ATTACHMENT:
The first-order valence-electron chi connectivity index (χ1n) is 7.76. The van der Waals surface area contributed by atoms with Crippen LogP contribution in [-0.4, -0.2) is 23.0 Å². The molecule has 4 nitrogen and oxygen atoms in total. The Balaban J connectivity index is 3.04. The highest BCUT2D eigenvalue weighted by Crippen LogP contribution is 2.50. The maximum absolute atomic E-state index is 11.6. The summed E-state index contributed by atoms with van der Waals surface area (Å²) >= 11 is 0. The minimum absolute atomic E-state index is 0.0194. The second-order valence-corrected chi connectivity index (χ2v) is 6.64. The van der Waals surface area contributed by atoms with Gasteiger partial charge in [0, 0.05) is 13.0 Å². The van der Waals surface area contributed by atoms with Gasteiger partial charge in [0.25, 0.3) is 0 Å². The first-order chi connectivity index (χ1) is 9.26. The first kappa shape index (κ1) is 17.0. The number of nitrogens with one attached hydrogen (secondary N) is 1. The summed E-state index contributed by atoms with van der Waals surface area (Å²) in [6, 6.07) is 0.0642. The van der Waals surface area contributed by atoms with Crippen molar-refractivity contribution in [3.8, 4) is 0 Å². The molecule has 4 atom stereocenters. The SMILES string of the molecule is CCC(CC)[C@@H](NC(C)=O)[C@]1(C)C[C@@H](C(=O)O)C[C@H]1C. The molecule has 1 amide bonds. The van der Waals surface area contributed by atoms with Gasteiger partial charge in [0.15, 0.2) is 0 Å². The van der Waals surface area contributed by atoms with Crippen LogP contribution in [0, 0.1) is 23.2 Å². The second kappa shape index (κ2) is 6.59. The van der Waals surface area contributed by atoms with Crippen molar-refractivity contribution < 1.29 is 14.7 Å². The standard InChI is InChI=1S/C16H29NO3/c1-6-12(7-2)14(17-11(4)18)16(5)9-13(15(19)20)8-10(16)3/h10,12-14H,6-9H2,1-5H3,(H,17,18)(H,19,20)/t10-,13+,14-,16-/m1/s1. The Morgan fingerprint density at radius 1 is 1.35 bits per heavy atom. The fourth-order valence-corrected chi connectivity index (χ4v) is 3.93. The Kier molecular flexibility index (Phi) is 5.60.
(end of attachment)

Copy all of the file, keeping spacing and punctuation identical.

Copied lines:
The first-order valence-electron chi connectivity index (χ1n) is 7.76. The van der Waals surface area contributed by atoms with Crippen LogP contribution in [-0.4, -0.2) is 23.0 Å². The molecule has 4 nitrogen and oxygen atoms in total. The Balaban J connectivity index is 3.04. The highest BCUT2D eigenvalue weighted by Crippen LogP contribution is 2.50. The maximum absolute atomic E-state index is 11.6. The summed E-state index contributed by atoms with van der Waals surface area (Å²) >= 11 is 0. The minimum absolute atomic E-state index is 0.0194. The second-order valence-corrected chi connectivity index (χ2v) is 6.64. The van der Waals surface area contributed by atoms with Gasteiger partial charge in [0, 0.05) is 13.0 Å². The van der Waals surface area contributed by atoms with Gasteiger partial charge in [0.25, 0.3) is 0 Å². The first-order chi connectivity index (χ1) is 9.26. The first kappa shape index (κ1) is 17.0. The number of nitrogens with one attached hydrogen (secondary N) is 1. The summed E-state index contributed by atoms with van der Waals surface area (Å²) in [6, 6.07) is 0.0642. The van der Waals surface area contributed by atoms with Crippen molar-refractivity contribution in [3.8, 4) is 0 Å². The molecule has 4 atom stereocenters. The SMILES string of the molecule is CCC(CC)[C@@H](NC(C)=O)[C@]1(C)C[C@@H](C(=O)O)C[C@H]1C. The molecule has 1 amide bonds. The van der Waals surface area contributed by atoms with Gasteiger partial charge in [0.15, 0.2) is 0 Å². The van der Waals surface area contributed by atoms with Crippen LogP contribution in [0, 0.1) is 23.2 Å². The second kappa shape index (κ2) is 6.59. The van der Waals surface area contributed by atoms with Crippen molar-refractivity contribution < 1.29 is 14.7 Å². The standard InChI is InChI=1S/C16H29NO3/c1-6-12(7-2)14(17-11(4)18)16(5)9-13(15(19)20)8-10(16)3/h10,12-14H,6-9H2,1-5H3,(H,17,18)(H,19,20)/t10-,13+,14-,16-/m1/s1. The Morgan fingerprint density at radius 1 is 1.35 bits per heavy atom. The fourth-order valence-corrected chi connectivity index (χ4v) is 3.93. The Kier molecular flexibility index (Phi) is 5.60.